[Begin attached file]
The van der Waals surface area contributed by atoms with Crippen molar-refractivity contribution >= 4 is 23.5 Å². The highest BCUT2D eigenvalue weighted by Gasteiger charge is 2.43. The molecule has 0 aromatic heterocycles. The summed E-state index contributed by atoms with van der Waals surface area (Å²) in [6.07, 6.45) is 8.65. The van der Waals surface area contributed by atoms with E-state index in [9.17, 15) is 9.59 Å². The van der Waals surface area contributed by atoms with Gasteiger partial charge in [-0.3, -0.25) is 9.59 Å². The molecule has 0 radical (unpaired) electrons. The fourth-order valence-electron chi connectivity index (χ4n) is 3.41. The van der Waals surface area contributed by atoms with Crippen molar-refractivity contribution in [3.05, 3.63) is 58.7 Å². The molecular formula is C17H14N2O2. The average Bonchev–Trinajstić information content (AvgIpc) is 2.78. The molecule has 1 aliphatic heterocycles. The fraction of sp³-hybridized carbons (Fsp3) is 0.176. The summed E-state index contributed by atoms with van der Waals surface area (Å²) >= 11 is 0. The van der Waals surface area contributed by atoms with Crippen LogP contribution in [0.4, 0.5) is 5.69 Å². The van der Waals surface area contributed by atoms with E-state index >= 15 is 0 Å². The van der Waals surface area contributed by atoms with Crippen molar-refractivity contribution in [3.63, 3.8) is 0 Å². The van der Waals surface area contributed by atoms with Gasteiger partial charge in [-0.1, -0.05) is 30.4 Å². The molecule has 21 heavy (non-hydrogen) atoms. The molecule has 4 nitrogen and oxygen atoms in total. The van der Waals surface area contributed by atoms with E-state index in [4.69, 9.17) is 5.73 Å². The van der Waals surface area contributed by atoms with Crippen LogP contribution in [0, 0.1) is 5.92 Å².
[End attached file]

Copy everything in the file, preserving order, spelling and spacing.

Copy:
The van der Waals surface area contributed by atoms with Crippen molar-refractivity contribution >= 4 is 23.5 Å². The highest BCUT2D eigenvalue weighted by Gasteiger charge is 2.43. The molecule has 0 aromatic heterocycles. The summed E-state index contributed by atoms with van der Waals surface area (Å²) in [6.07, 6.45) is 8.65. The van der Waals surface area contributed by atoms with E-state index in [9.17, 15) is 9.59 Å². The van der Waals surface area contributed by atoms with Gasteiger partial charge in [-0.3, -0.25) is 9.59 Å². The molecule has 0 radical (unpaired) electrons. The fourth-order valence-electron chi connectivity index (χ4n) is 3.41. The van der Waals surface area contributed by atoms with Crippen molar-refractivity contribution in [3.05, 3.63) is 58.7 Å². The molecular formula is C17H14N2O2. The average Bonchev–Trinajstić information content (AvgIpc) is 2.78. The molecule has 1 aliphatic heterocycles. The fraction of sp³-hybridized carbons (Fsp3) is 0.176. The summed E-state index contributed by atoms with van der Waals surface area (Å²) >= 11 is 0. The van der Waals surface area contributed by atoms with Crippen LogP contribution in [0.4, 0.5) is 5.69 Å². The van der Waals surface area contributed by atoms with E-state index >= 15 is 0 Å². The van der Waals surface area contributed by atoms with Crippen molar-refractivity contribution in [3.63, 3.8) is 0 Å². The van der Waals surface area contributed by atoms with Gasteiger partial charge in [-0.1, -0.05) is 30.4 Å². The molecule has 21 heavy (non-hydrogen) atoms. The molecule has 4 nitrogen and oxygen atoms in total. The van der Waals surface area contributed by atoms with E-state index in [4.69, 9.17) is 5.73 Å². The van der Waals surface area contributed by atoms with Crippen LogP contribution in [0, 0.1) is 5.92 Å².